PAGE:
I also think that the differences between the two—traditional publishing and self-publishing—are narrowing to the point where they’re going to become almost non-existent. I laugh whenever I see traditionally published authors calling out Amazon for being an evil corporate tyrant—as if their own publishers weren’t owned by a handful of multinational corporations increasingly indistinguishable from one another.Authors, agents, and editors alike cast Hachette v. Amazon as David versus Goliath, but in reality it was a case of Goliath versus Goliath.The only underdog was the authors—or maybe the readers.
GMA: What was the hardest part about taking this route?
JIM: The hardest part is undeniably the marketing. I’ve got some experience with graphic design and web design, so making things pretty and functional online was never a problem for me, as I know it is for many others. But identifying an audience, successfully getting the word out, actually creating a fanbase, knowing how to get your book in front of readers—that’s tough.
GMA: Morning, afternoon or evening writer?
JIM: Afternoon and evening, generally. I do most of my writing either in the early to late afternoon, stopping for dinner and to actually speak to my wife and son, and then later on I’ll sit in bed with a laptop and write for as long as I can stay awake. There may or may not be whiskey involved, at that point.
GMA: Architect or Gardener? Planner or Pantser?
JIM: Gardener & Pantser. That sounds like a law firm: Gardener & Pantser, LLP.
I to outline, I really do. I fill notebook after notebook with stuff: ideas, plot summaries, sketches, character outlines. But I seem constitutionally incapable of truly preconceiving a story in its entirety, and I typically won’t get any real work, useful done on a book until I sit down and just start writing. The characters, and usually the plot, don’t completely crystallize for me until I’m well into the first draft. I’m in awe of those who can sit down and set out the skeleton of their story in outline form—to me it seems like being able to see the future.
For me, it’s a process that reminds me a lot of a really dumbed down version of quantum mechanics: I’ve got all these ideas orbiting in my head, sometimes interacting with each other and making sparks, but never coalescing into anything coherent until I actually start writing. My brain is a trapped cat, is what I’m trying to say, simultaneously alive and dead, waiting desperately for my fingers to open the hatch.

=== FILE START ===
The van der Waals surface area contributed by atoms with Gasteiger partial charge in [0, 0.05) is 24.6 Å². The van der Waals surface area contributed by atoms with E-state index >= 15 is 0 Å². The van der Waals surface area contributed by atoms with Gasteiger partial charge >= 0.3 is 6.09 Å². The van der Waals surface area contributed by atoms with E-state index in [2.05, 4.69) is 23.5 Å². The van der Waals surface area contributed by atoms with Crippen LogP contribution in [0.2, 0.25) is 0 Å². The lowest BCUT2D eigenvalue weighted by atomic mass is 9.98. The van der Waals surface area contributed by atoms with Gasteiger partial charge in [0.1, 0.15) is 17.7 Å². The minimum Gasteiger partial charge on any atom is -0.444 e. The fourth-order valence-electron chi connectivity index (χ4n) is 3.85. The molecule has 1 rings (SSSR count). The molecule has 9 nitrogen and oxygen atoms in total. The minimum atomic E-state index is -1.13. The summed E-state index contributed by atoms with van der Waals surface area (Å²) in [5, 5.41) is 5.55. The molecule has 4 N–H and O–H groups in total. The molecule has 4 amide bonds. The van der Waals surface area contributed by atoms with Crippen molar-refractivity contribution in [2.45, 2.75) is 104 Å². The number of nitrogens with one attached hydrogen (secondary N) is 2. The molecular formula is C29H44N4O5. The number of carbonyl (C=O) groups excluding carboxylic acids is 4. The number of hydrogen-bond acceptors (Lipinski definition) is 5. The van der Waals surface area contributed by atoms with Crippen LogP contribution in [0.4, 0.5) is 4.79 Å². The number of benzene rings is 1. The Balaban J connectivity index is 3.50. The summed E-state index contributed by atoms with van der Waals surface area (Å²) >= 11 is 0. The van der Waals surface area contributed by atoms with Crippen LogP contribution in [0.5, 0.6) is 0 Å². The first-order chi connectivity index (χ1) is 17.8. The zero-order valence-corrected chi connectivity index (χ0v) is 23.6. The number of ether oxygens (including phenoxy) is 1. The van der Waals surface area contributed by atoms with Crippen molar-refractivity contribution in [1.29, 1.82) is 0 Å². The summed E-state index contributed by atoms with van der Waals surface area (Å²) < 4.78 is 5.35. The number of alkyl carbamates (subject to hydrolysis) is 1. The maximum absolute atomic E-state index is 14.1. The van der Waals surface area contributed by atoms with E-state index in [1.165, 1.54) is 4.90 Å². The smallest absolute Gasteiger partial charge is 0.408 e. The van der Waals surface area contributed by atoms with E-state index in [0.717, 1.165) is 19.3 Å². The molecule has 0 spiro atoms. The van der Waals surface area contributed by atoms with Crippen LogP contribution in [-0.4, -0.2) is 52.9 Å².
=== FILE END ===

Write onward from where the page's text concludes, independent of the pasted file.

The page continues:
My God, that’s awful stuff.See what happens when you don’t outline?
GMA: Silence, music or what when writing?
JIM: Music.For the most part it has to be instrumental, though, or it’s too distracting, so I play a lot of ambient electronica and classical and strange, atmospheric stuff like Robyn Miller’s Riven soundtrack. Pre-war jazz, if the mood strikes me.
GMA: What’s the weirdest fact or piece of information you had to research in order to write the book?
JIM: I remember doing a lot of research on how long it takes plant growth to overtake and destroy asphalt, and how long wood-frame houses last, if left untended, which was disconcerting. It’s not as long as you’d think, especially in New England.
I’m also always doing etymology research, for inspiration with fantasy names and words.I like to incorporate fantasy languages into some of my work, though preferably without all of the apostrophes and preferably with extreme discretion.The great thing is, though, that studying the origins of real world languages is so much weirder than even the most off the wall fantasy languages.Reconstructed languages in particular are fun: Proto-Indo-European, for example, the theoretical ur-language from which most if not all modern western languages derive.Fascinating stuff.
GMA: To steal (paraphrase) from Rod Stewart, what do you wish that you know now, you knew when you started the journey to a finished and published book?
I wish I knew that the only way to do your best writing is to free yourself from self-doubt, imagined readers’ expectations, and any personal rules about what you “should” be writing.
Good luck with that, by the way. Let me know if you figure it out. Drinking seems to help.
GMA: You’re on a deserted island with enough food and water to survive. There no building materials around so you must wait for rescue. What three books would you have with you, to help you pass the time?
JIM: Only three? What hellish islet is this, that I’m only allowed three books?
The Lord of the Rings, for obvious reasons. I try to reread it once a year, and every time I discover new things. I’m one of those strange people who actually loves how slow-moving the books can be. The tension and build-up of the first hundred pages of Fellowship, for example. They haven’t even left the Shire yet, and it’s got this pot-boiler feel to it….
Memory, Sorrow, and Thorn by Tad Williams. My favorite epic fantasy. Also a slow starter, which turns some off, but which hooked me immediately. Williams doesn’t get enough credit for what he did with that trilogy, and when he did it. A lot of younger fantasy writers have gotten a lot of praise for “inverting the tropes” of epic fantasy, but he did it first, in a grand way, when there was a dearth of inspiring fantasy being written. Years go by between rereads and many of the images and characters in those books remain crystal clear in my mind. Tolkien got me started with fantasy, but Tad Williams got me obsessed with it.
Neuromancer by William Gibson. Reading this was the first time I remember feeling like my mind had been blown after reading a novel—reading fantasy produces a different kind of awe and wonder, for me—and it was the first book that really made me appreciate science fiction. I’d been a diehard fantasy reader, before that, but I hadn’t tackled much sci-fi. This changed all that. It also got me really fascinated with artificial intelligence, which features in some of my own work.
I should point out that I’m something of an unreliable narrator when it comes to this type of question. My answer is entirely true—today. Tomorrow it might be something entirely different. But these three are undoubtedly on my all-time top ten.
I also realize that two of these (all three, really, since I view the Sprawl trilogy as one big novel) are in fact trilogies, not single books, and thus my answer is somewhat non-responsive. But this is my island, and I am claiming it and declaring myself its sovereign, and I’ll be damned if I can’t bend the rules a bit.
Seriously, though, thank you so much for the interview!
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Thanks to James (Jim) for taking the time to answering these questions... even if we stuck him on a hellish isle!